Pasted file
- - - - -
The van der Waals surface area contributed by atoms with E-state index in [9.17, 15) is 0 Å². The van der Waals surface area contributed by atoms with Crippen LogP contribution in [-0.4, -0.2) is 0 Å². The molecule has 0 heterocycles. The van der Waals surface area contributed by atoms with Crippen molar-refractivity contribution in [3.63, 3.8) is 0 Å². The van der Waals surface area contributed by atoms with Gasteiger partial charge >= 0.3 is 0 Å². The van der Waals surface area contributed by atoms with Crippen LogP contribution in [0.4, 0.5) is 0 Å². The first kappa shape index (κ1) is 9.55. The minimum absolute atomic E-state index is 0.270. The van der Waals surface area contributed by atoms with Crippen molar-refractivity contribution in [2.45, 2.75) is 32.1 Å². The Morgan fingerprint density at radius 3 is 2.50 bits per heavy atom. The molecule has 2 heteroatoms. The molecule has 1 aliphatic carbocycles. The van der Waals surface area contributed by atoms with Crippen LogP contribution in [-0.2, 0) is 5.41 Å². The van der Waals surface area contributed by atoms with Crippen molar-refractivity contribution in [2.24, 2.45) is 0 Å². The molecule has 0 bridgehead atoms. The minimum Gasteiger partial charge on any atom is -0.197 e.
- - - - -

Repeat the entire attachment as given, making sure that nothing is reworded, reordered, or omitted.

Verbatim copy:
The van der Waals surface area contributed by atoms with E-state index in [9.17, 15) is 0 Å². The van der Waals surface area contributed by atoms with Crippen LogP contribution in [-0.4, -0.2) is 0 Å². The molecule has 0 heterocycles. The van der Waals surface area contributed by atoms with Crippen molar-refractivity contribution in [3.63, 3.8) is 0 Å². The van der Waals surface area contributed by atoms with Gasteiger partial charge >= 0.3 is 0 Å². The van der Waals surface area contributed by atoms with Crippen LogP contribution in [0.4, 0.5) is 0 Å². The first kappa shape index (κ1) is 9.55. The minimum absolute atomic E-state index is 0.270. The van der Waals surface area contributed by atoms with Crippen molar-refractivity contribution in [2.45, 2.75) is 32.1 Å². The Morgan fingerprint density at radius 3 is 2.50 bits per heavy atom. The molecule has 2 heteroatoms. The molecule has 1 aliphatic carbocycles. The van der Waals surface area contributed by atoms with Crippen LogP contribution in [-0.2, 0) is 5.41 Å². The van der Waals surface area contributed by atoms with Crippen molar-refractivity contribution in [2.24, 2.45) is 0 Å². The molecule has 0 bridgehead atoms. The minimum Gasteiger partial charge on any atom is -0.197 e.